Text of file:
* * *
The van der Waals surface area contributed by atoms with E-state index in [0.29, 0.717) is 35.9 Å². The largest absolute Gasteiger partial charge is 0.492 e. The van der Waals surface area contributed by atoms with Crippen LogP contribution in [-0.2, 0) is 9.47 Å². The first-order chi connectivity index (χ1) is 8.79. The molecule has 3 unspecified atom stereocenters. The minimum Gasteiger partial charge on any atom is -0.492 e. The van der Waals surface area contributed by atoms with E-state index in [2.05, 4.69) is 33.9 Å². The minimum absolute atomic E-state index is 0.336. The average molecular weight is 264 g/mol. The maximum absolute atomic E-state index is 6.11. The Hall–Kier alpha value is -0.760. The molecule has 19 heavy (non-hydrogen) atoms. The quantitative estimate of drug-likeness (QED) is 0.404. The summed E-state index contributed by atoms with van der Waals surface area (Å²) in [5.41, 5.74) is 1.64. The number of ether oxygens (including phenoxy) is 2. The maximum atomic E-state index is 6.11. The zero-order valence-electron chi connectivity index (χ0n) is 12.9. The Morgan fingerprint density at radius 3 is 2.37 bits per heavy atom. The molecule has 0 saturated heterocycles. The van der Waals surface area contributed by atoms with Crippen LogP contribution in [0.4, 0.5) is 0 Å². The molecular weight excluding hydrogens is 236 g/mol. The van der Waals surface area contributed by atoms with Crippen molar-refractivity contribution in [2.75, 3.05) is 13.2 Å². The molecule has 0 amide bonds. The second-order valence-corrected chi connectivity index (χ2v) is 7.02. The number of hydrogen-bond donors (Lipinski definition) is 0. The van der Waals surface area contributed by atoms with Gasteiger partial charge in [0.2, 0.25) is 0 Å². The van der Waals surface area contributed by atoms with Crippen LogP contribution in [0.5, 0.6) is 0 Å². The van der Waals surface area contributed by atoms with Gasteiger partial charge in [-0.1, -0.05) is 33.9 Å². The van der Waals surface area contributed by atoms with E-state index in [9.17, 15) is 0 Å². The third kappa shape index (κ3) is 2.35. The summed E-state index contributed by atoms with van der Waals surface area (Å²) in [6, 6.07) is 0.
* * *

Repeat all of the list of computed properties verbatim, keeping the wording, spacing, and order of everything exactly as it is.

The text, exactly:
The van der Waals surface area contributed by atoms with E-state index in [0.29, 0.717) is 35.9 Å². The largest absolute Gasteiger partial charge is 0.492 e. The van der Waals surface area contributed by atoms with Crippen LogP contribution in [-0.2, 0) is 9.47 Å². The first-order chi connectivity index (χ1) is 8.79. The molecule has 3 unspecified atom stereocenters. The minimum Gasteiger partial charge on any atom is -0.492 e. The van der Waals surface area contributed by atoms with E-state index in [2.05, 4.69) is 33.9 Å². The minimum absolute atomic E-state index is 0.336. The average molecular weight is 264 g/mol. The maximum absolute atomic E-state index is 6.11. The Hall–Kier alpha value is -0.760. The molecule has 19 heavy (non-hydrogen) atoms. The quantitative estimate of drug-likeness (QED) is 0.404. The summed E-state index contributed by atoms with van der Waals surface area (Å²) in [5.41, 5.74) is 1.64. The number of ether oxygens (including phenoxy) is 2. The maximum atomic E-state index is 6.11. The zero-order valence-electron chi connectivity index (χ0n) is 12.9. The Morgan fingerprint density at radius 3 is 2.37 bits per heavy atom. The molecule has 0 saturated heterocycles. The van der Waals surface area contributed by atoms with Crippen LogP contribution in [0.4, 0.5) is 0 Å². The molecular weight excluding hydrogens is 236 g/mol. The van der Waals surface area contributed by atoms with Crippen molar-refractivity contribution in [2.75, 3.05) is 13.2 Å². The molecule has 0 amide bonds. The second-order valence-corrected chi connectivity index (χ2v) is 7.02. The number of hydrogen-bond donors (Lipinski definition) is 0. The van der Waals surface area contributed by atoms with Gasteiger partial charge in [0.2, 0.25) is 0 Å². The van der Waals surface area contributed by atoms with Crippen LogP contribution in [0.5, 0.6) is 0 Å². The van der Waals surface area contributed by atoms with Gasteiger partial charge in [-0.1, -0.05) is 33.9 Å². The van der Waals surface area contributed by atoms with E-state index in [9.17, 15) is 0 Å². The third kappa shape index (κ3) is 2.35. The summed E-state index contributed by atoms with van der Waals surface area (Å²) in [6, 6.07) is 0.